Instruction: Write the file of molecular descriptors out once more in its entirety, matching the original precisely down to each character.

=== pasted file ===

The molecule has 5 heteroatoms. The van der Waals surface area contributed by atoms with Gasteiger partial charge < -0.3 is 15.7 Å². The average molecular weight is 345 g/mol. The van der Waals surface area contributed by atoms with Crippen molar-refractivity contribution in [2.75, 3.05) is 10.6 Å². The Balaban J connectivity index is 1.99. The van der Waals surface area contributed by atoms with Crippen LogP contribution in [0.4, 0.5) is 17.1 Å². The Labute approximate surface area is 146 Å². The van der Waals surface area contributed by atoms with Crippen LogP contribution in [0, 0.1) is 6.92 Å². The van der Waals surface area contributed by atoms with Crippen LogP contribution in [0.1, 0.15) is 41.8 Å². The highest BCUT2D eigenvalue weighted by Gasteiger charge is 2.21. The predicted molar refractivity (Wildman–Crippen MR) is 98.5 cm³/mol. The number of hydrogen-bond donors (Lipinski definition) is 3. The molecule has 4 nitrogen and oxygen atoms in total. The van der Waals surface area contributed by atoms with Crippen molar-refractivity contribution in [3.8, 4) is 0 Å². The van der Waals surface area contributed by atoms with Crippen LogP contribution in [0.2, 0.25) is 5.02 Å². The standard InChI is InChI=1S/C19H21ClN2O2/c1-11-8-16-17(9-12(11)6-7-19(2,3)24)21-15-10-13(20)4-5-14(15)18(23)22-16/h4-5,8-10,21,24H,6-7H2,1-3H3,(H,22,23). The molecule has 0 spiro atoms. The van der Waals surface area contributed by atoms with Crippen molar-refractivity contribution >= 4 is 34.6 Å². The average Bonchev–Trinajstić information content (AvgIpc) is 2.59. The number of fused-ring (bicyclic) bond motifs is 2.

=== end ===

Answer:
The molecule has 5 heteroatoms. The van der Waals surface area contributed by atoms with Gasteiger partial charge < -0.3 is 15.7 Å². The average molecular weight is 345 g/mol. The van der Waals surface area contributed by atoms with Crippen molar-refractivity contribution in [2.75, 3.05) is 10.6 Å². The Balaban J connectivity index is 1.99. The van der Waals surface area contributed by atoms with Crippen LogP contribution in [0.4, 0.5) is 17.1 Å². The Labute approximate surface area is 146 Å². The van der Waals surface area contributed by atoms with Crippen LogP contribution in [0, 0.1) is 6.92 Å². The van der Waals surface area contributed by atoms with Crippen LogP contribution in [0.1, 0.15) is 41.8 Å². The highest BCUT2D eigenvalue weighted by Gasteiger charge is 2.21. The predicted molar refractivity (Wildman–Crippen MR) is 98.5 cm³/mol. The number of hydrogen-bond donors (Lipinski definition) is 3. The molecule has 4 nitrogen and oxygen atoms in total. The van der Waals surface area contributed by atoms with Crippen molar-refractivity contribution in [3.8, 4) is 0 Å². The van der Waals surface area contributed by atoms with Crippen LogP contribution in [0.2, 0.25) is 5.02 Å². The standard InChI is InChI=1S/C19H21ClN2O2/c1-11-8-16-17(9-12(11)6-7-19(2,3)24)21-15-10-13(20)4-5-14(15)18(23)22-16/h4-5,8-10,21,24H,6-7H2,1-3H3,(H,22,23). The molecule has 0 spiro atoms. The van der Waals surface area contributed by atoms with Crippen molar-refractivity contribution >= 4 is 34.6 Å². The average Bonchev–Trinajstić information content (AvgIpc) is 2.59. The number of fused-ring (bicyclic) bond motifs is 2.